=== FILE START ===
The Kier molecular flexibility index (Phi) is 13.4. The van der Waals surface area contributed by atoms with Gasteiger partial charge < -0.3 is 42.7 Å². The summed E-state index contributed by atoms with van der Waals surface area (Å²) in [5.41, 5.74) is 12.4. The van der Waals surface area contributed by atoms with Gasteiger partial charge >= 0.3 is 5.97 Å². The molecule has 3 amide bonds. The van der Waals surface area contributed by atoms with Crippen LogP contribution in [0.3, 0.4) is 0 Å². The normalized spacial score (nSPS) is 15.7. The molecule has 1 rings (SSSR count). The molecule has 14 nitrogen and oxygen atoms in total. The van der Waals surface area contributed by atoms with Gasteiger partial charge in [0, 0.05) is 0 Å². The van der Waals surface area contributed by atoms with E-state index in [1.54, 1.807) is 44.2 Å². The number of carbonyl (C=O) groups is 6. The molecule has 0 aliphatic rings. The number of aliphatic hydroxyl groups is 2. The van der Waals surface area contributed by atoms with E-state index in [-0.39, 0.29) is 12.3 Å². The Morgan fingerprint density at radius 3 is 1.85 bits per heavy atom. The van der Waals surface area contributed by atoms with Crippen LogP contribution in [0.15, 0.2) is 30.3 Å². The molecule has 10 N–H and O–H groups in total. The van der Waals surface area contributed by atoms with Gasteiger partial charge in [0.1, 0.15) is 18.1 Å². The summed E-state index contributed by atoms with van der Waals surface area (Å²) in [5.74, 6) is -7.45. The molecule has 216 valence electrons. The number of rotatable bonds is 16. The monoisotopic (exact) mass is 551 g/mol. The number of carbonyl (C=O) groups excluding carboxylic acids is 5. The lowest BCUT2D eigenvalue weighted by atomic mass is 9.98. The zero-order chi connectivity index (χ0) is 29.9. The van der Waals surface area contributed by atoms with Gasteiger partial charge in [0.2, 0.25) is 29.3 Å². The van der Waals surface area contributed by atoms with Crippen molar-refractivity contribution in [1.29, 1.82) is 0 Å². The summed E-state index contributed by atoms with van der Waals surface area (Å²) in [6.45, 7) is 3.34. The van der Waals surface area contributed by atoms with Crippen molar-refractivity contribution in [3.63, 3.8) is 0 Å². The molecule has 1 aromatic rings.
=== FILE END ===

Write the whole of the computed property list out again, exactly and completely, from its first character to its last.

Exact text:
The Kier molecular flexibility index (Phi) is 13.4. The van der Waals surface area contributed by atoms with Gasteiger partial charge < -0.3 is 42.7 Å². The summed E-state index contributed by atoms with van der Waals surface area (Å²) in [5.41, 5.74) is 12.4. The van der Waals surface area contributed by atoms with Gasteiger partial charge >= 0.3 is 5.97 Å². The molecule has 3 amide bonds. The van der Waals surface area contributed by atoms with Crippen LogP contribution in [0.3, 0.4) is 0 Å². The normalized spacial score (nSPS) is 15.7. The molecule has 1 rings (SSSR count). The molecule has 14 nitrogen and oxygen atoms in total. The van der Waals surface area contributed by atoms with Gasteiger partial charge in [0, 0.05) is 0 Å². The van der Waals surface area contributed by atoms with E-state index in [1.54, 1.807) is 44.2 Å². The number of carbonyl (C=O) groups is 6. The molecule has 0 aliphatic rings. The number of aliphatic hydroxyl groups is 2. The van der Waals surface area contributed by atoms with E-state index in [-0.39, 0.29) is 12.3 Å². The Morgan fingerprint density at radius 3 is 1.85 bits per heavy atom. The van der Waals surface area contributed by atoms with Crippen LogP contribution in [0.15, 0.2) is 30.3 Å². The molecule has 10 N–H and O–H groups in total. The van der Waals surface area contributed by atoms with Gasteiger partial charge in [0.1, 0.15) is 18.1 Å². The summed E-state index contributed by atoms with van der Waals surface area (Å²) in [5.74, 6) is -7.45. The molecule has 216 valence electrons. The number of rotatable bonds is 16. The monoisotopic (exact) mass is 551 g/mol. The number of carbonyl (C=O) groups excluding carboxylic acids is 5. The lowest BCUT2D eigenvalue weighted by atomic mass is 9.98. The zero-order chi connectivity index (χ0) is 29.9. The van der Waals surface area contributed by atoms with Gasteiger partial charge in [0.2, 0.25) is 29.3 Å². The van der Waals surface area contributed by atoms with Crippen molar-refractivity contribution in [1.29, 1.82) is 0 Å². The summed E-state index contributed by atoms with van der Waals surface area (Å²) in [6.45, 7) is 3.34. The van der Waals surface area contributed by atoms with Crippen molar-refractivity contribution in [3.63, 3.8) is 0 Å². The molecule has 1 aromatic rings.